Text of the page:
There is countless evidence pointing to the economic advantages of enabling parents to do meaningful work, and for businesses this results in higher employee satisfaction and retention. It is necessary to create the right economic and social support structures for mothers and fathers, and specifically to also empower men to lean into parenting and play a central role in their children’s lives.
Given your international background, how do you think diversity and inclusion, especially for women, can be better promoted in the tech sector across various countries and cultures?
When I was at Facebook, we spent a lot of time and effort trying to increase the number of women and underrepresented minorities in different roles. A key initiative which yielded significant results was a requirement to include at least one diverse candidate in the final interview round for every role.
It’s important to note that the requirement was not to hire a certain % of women or minorities. We wanted to ensure we could hire the best person for each role, but as people tend to reach out to their networks when hiring, and our networks tend to look similar to us, this requirement forced all hiring managers and recruiters to look harder to find at least one strong diverse candidate to make it to the final round. This worked well, as a large number of those finalists ended up being the best fit for the role.
As CPO at Podimo, a platform for podcasts and audiobooks, you’ve shared your vision for AI-driven personalization in a recent interview. How do you think this advancement could create opportunities for more female voices and diverse content in the podcast space?
I’m excited about the possibilities for AI-driven personalization to promote more niche or long tail content. Without a personalized experience, content and entertainment platforms tend to recommend the most popular content which ends up driving more and more users to those shows and creates a highly unbalanced ecosystem with few creators generating the vast majority of content plays and therefore, revenue.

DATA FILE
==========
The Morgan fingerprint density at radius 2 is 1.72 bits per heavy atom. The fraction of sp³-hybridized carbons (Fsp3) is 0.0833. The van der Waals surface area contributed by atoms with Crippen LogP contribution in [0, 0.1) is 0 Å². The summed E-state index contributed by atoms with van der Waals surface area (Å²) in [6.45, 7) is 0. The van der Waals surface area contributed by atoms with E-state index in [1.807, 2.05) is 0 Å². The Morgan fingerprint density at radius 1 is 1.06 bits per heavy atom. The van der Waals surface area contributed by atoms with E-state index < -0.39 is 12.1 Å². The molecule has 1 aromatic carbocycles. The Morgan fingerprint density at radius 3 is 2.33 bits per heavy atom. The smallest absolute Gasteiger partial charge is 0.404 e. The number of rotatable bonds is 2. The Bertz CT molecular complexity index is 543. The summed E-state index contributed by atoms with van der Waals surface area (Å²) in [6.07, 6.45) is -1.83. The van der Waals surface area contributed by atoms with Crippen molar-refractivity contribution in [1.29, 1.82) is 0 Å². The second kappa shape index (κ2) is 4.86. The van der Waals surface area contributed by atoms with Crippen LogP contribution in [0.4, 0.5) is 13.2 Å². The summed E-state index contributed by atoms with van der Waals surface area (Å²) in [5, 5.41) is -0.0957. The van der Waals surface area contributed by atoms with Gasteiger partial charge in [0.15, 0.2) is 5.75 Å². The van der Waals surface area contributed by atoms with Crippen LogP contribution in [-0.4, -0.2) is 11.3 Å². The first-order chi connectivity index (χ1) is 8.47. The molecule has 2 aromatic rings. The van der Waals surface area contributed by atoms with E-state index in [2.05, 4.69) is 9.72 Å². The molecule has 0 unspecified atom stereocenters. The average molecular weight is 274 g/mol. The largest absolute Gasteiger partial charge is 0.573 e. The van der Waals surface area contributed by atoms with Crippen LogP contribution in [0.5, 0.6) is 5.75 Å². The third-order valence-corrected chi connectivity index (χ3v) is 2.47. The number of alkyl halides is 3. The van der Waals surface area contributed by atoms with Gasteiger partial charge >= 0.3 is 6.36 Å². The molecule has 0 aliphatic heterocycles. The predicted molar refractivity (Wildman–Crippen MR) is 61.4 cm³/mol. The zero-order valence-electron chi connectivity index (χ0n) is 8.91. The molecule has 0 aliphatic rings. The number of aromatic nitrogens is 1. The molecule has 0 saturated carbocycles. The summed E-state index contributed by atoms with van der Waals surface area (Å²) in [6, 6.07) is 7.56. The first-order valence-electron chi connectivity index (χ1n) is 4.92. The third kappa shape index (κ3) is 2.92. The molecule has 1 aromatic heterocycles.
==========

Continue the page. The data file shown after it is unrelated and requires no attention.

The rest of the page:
With the latest AI technology, we will be able to cater to our users’ diverse interests and promote excellent content that might be less mainstream but a more precise fit for that user’s taste. This will create opportunities for a more diverse slate of creators.
As a mentor for younger colleagues, how do you specifically encourage and nurture leadership qualities in women, helping them to take on greater responsibilities and make meaningful decisions in their roles?
I care deeply about mentoring young talented women. In many of the conversations I have had in the past, the women who wanted to speak to me had a strong intuition or interest in a more challenging or senior role, but had doubts – whether self confidence issues, impostor syndrome, or concerns about her ability to combine family life, pregnancy, or other responsibilities with a more demanding role.
I think our gut instincts often lead us in the right direction, and a big part of empowering others is to help them manage their “inner critic” – that voice which tells you that you will fail, that something is too risky. Sharing my own experience, the doubts and concerns I had and how I managed those is one way to help others figure out their own approach.
I’m specifically very passionate about encouraging talented women to move into product management roles. A lack of technical background makes many hesitate, but I find that often women can be particularly strong PMs – their EQ, empathy, communication, team building and leadership skills are critical in product roles, and the technical elements can often be learned with the right motivation. If you’re interested in this topic of making meaningful big steps or changes in your life, one book I recommend is Playing Big by Tara Mohr.
What advice would you give to other women in tech who are interested in pursuing leadership roles, especially in product and business development? Are there specific strategies or resources you found helpful in your own journey?
Three pieces of advice here:
- My best advice would be to meet and connect with people who work in areas you’re interested in, and who are great people generally. You can pursue this any time, whether you’re searching for a specific opportunity or not.
- Always be learning – from your own experience, the successes and mistakes, and from others. There is incredible content online. From following people in the field you’re interested in on LinkedIn, to Substack blogs on product or business, to podcasts (of course!), a growth mindset and constant curiosity are crucial for your growth. One of my favorite podcasts on product is Lenny’s Podcast where he hosts different product and tech leaders.
- Dare and express interest! If you don’t ask for it, people might not think that you’re interested in that leadership role. If they think you’re not ready – that is valuable feedback, and you can use the opportunity to ask what areas you should focus on in order to better position yourself next time.